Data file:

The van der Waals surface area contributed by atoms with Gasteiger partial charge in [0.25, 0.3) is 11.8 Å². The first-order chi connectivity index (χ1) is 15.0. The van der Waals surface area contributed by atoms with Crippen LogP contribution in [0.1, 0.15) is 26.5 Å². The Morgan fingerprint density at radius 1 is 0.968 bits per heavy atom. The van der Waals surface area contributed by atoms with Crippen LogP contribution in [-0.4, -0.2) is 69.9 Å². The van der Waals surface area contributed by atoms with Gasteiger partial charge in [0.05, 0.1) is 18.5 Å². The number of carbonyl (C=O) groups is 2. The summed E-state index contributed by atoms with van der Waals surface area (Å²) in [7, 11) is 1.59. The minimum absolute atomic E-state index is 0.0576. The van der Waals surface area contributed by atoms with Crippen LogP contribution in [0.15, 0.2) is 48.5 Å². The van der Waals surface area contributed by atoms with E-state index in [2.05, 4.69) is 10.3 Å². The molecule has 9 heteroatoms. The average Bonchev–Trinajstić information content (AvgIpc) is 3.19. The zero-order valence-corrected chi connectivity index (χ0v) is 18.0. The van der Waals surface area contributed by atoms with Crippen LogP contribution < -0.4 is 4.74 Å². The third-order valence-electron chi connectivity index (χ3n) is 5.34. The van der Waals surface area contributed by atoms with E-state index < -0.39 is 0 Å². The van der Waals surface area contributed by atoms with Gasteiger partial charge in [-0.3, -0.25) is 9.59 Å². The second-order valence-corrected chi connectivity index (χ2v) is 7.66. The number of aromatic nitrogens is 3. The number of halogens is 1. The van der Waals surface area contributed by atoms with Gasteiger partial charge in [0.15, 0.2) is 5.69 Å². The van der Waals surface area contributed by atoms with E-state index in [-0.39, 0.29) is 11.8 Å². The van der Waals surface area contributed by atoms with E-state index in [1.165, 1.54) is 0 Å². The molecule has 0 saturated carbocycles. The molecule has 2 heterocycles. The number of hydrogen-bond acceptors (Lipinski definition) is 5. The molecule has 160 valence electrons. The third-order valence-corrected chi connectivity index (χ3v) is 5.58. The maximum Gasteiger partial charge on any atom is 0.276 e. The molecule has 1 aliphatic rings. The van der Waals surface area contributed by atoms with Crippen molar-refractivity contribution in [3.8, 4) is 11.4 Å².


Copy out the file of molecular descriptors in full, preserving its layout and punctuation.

The van der Waals surface area contributed by atoms with Gasteiger partial charge in [0.25, 0.3) is 11.8 Å². The first-order chi connectivity index (χ1) is 15.0. The van der Waals surface area contributed by atoms with Crippen LogP contribution in [0.1, 0.15) is 26.5 Å². The Morgan fingerprint density at radius 1 is 0.968 bits per heavy atom. The van der Waals surface area contributed by atoms with Crippen LogP contribution in [-0.4, -0.2) is 69.9 Å². The van der Waals surface area contributed by atoms with Gasteiger partial charge in [0.05, 0.1) is 18.5 Å². The number of carbonyl (C=O) groups is 2. The summed E-state index contributed by atoms with van der Waals surface area (Å²) in [7, 11) is 1.59. The minimum absolute atomic E-state index is 0.0576. The van der Waals surface area contributed by atoms with Crippen LogP contribution in [0.15, 0.2) is 48.5 Å². The van der Waals surface area contributed by atoms with E-state index in [2.05, 4.69) is 10.3 Å². The molecule has 9 heteroatoms. The average Bonchev–Trinajstić information content (AvgIpc) is 3.19. The zero-order valence-corrected chi connectivity index (χ0v) is 18.0. The van der Waals surface area contributed by atoms with Crippen LogP contribution < -0.4 is 4.74 Å². The third-order valence-electron chi connectivity index (χ3n) is 5.34. The van der Waals surface area contributed by atoms with E-state index < -0.39 is 0 Å². The van der Waals surface area contributed by atoms with Gasteiger partial charge in [-0.3, -0.25) is 9.59 Å². The second-order valence-corrected chi connectivity index (χ2v) is 7.66. The number of aromatic nitrogens is 3. The number of halogens is 1. The van der Waals surface area contributed by atoms with Gasteiger partial charge in [0.15, 0.2) is 5.69 Å². The van der Waals surface area contributed by atoms with E-state index in [-0.39, 0.29) is 11.8 Å². The van der Waals surface area contributed by atoms with E-state index in [1.165, 1.54) is 0 Å². The molecule has 0 saturated carbocycles. The molecule has 2 heterocycles. The number of hydrogen-bond acceptors (Lipinski definition) is 5. The molecule has 160 valence electrons. The third-order valence-corrected chi connectivity index (χ3v) is 5.58. The maximum Gasteiger partial charge on any atom is 0.276 e. The molecule has 1 aliphatic rings. The van der Waals surface area contributed by atoms with Crippen molar-refractivity contribution in [3.8, 4) is 11.4 Å².